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Thread: Garry Winogrand

  1. #31

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    The fact that he shot so many rolls of film is really secondary to the fact that he created some iconic photographs during his relatively short lifetime.

  2. #32
    David A. Goldfarb's Avatar
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    Another question might be whether we can say that he shot a lot of film--measured, say, in miles per hour--relative to, say, a fashion photographer working in 35mm, a sports photographer or a wildlife photographer, or did he just spend more hours out working with the camera than most street photographers? Fashion less so, but sports, wildlife, and street are all areas where there are many random factors (mainly subject movement, shifting light, and moving obstructions) that can get in the say of getting a good photograph, so people do tend to shoot a lot of film.

    In fashion, I think the motive to shoot a lot is in part personal style and in part the pressure to be productive and shoot a lot of products in a limited amount of time. Imagine you're shooting a catalogue that has a beach theme, and you're dealing with outdoor lighting, models and assistants being paid to be on set, and there are hotel and travel costs, and you're trying to use morning and late afternoon light--100 rolls of film a day seems like a modest expense and good insurance.

    In a half-day of good bird photography, I usually shoot about 6-8 rolls of 36, and I'm pretty conservative. I'd say most serious bird photographers shoot at least twice that in the same amount of time, and probably more than twice now that most of them aren't using film.

    Rather than thinking of Winogrand using the "spray and pray" method, I think he was just out there working hard. Maybe it was obsessive to work that hard, and there may have been irrational psychological motivations, but that's not so unusual for people who are very dedicated to what they do.
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  3. #33

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    Quote Originally Posted by David A. Goldfarb View Post
    Rather than thinking of Winogrand using the "spray and pray" method, I think he was just out there working hard. Maybe it was obsessive to work that hard, and there may have been irrational psychological motivations, but that's not so unusual for people who are very dedicated to what they do.

    David,

    I think you got it, success does not come without hard work. Photography done well is hard! And what's wrong with a little obsession? It works for me....

    Richard Wasserman

  4. #34
    loman's Avatar
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    What we can conclude is simply that his way of working worked very well in achieving what he set out to do. And of course he was obsessed about his work, all great artists are.
    My point was simply, that at the end of his life, he got depressed, he didn't feel the same anymore, he felt that he had lost the spark (all this according to Szarkowski, I never knew the person, so frankly I have no idea if any of it is true!), he got sick with cancer etc. etc.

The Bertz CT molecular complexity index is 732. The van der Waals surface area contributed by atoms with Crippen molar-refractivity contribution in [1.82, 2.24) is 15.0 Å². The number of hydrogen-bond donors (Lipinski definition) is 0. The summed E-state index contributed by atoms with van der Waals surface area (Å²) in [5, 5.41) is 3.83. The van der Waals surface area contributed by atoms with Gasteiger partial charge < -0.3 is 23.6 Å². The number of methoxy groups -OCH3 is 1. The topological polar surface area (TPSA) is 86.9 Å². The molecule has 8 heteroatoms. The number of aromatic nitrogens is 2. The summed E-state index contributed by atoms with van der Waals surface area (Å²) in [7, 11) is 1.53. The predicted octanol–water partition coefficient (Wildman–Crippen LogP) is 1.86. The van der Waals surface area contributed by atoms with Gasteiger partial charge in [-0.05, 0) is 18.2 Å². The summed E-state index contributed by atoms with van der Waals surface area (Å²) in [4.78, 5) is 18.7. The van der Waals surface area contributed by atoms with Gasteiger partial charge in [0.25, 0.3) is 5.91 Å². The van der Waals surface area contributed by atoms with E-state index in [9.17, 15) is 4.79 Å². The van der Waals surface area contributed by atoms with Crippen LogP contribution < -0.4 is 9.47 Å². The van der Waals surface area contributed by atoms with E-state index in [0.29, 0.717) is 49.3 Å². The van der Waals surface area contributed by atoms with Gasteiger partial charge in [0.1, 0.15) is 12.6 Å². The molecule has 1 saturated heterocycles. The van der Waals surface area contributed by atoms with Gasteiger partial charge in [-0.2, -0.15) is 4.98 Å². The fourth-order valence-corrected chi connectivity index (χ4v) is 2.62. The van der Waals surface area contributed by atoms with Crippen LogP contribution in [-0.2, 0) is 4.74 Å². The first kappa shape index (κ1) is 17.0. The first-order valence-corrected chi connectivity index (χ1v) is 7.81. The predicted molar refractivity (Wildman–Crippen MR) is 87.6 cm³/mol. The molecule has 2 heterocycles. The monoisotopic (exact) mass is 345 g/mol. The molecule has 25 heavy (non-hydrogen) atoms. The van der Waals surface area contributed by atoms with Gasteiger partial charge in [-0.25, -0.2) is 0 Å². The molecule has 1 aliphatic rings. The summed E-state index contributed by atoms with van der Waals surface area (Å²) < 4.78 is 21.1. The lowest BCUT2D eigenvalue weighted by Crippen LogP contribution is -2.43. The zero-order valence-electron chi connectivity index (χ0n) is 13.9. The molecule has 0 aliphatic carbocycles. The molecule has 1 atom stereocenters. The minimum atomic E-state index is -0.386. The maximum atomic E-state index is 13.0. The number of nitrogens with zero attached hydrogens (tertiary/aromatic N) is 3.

I think he got so apathic about the whole thing that he switched to autopilot, and stopped caring too much about what he took pictures of (this at least is evidenced by the fact, that he seems to have cared very little, in the end, to see proofs of his final work. I think szarkowski says that besides the 3000 rolls of undevelopped film, there was another 3000 who had been developped, but hadn't been proofed)

  5. #35

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    A couple of comments. If I had terminal cancer and shooting rather than developing and proofing was my "thing" then in the time I had left I think I'd want to do "my thing" as well. I watched father dying from cancer. He knew he was dying and I knew it but what he wanted to do before he lost his strength completely was buy and drive a new car, although his old car wasn't very old. It didn't make any sense to others but it made perfect sense to him. There are no car showrooms in heaven nor critiques of photography.

    Even if I didn't have cancer then if I go out each day and shoot several rolls as opposed to several shots , I realy won't know what will be keepers until I look at them all again and doing this can wait until I either tire of taking shots which he may have thought would happen to him or until I get "too old" for the hustle and bustle of street photography but have many years or at least enough left to develop and proof as he may have thought before he know about his cancer.

    I can easily appreciate " a method and sense in his madness" as they say


    Finally what I like tomorrow after developing each film I take today and what I will like or think worthy in several months/years later might be two different things. He may have believed that his judgement on keepers got better the longer he waited before developing and proofing.

    pentaxuser

  6. #36
    bjorke's Avatar
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    Quote Originally Posted by patrickjames View Post
    ...he left thousands of rolls undeveloped and that he wore sprocket holes into the pressure plate of a Leica, but for what purpose?
    Has there been a biography yet?

    "What Would Zeus Do?"
    KBPhotoRantPhotoPermitAPUG flickr Robot

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